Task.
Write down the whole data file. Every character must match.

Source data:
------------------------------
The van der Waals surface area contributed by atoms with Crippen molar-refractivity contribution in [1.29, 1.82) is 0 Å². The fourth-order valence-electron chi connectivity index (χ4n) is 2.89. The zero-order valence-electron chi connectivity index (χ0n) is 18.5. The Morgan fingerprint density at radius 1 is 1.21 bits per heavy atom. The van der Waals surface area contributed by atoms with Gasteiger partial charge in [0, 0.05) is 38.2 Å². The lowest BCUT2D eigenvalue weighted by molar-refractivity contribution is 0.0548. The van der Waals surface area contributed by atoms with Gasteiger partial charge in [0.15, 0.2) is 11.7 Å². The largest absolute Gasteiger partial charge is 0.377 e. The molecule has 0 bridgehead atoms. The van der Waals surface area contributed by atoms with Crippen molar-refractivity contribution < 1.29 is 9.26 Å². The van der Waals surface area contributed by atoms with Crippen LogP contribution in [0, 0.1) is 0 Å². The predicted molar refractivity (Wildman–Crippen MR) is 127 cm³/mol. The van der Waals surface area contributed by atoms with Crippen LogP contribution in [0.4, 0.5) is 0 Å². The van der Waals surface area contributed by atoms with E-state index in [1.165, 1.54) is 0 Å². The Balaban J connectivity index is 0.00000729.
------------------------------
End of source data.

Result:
The van der Waals surface area contributed by atoms with Crippen molar-refractivity contribution in [1.29, 1.82) is 0 Å². The fourth-order valence-electron chi connectivity index (χ4n) is 2.89. The zero-order valence-electron chi connectivity index (χ0n) is 18.5. The Morgan fingerprint density at radius 1 is 1.21 bits per heavy atom. The van der Waals surface area contributed by atoms with Gasteiger partial charge in [0, 0.05) is 38.2 Å². The lowest BCUT2D eigenvalue weighted by molar-refractivity contribution is 0.0548. The van der Waals surface area contributed by atoms with Gasteiger partial charge in [0.15, 0.2) is 11.7 Å². The largest absolute Gasteiger partial charge is 0.377 e. The molecule has 0 bridgehead atoms. The van der Waals surface area contributed by atoms with Crippen molar-refractivity contribution < 1.29 is 9.26 Å². The van der Waals surface area contributed by atoms with Crippen LogP contribution in [0, 0.1) is 0 Å². The predicted molar refractivity (Wildman–Crippen MR) is 127 cm³/mol. The van der Waals surface area contributed by atoms with Crippen LogP contribution in [0.4, 0.5) is 0 Å². The van der Waals surface area contributed by atoms with E-state index in [1.165, 1.54) is 0 Å². The Balaban J connectivity index is 0.00000729.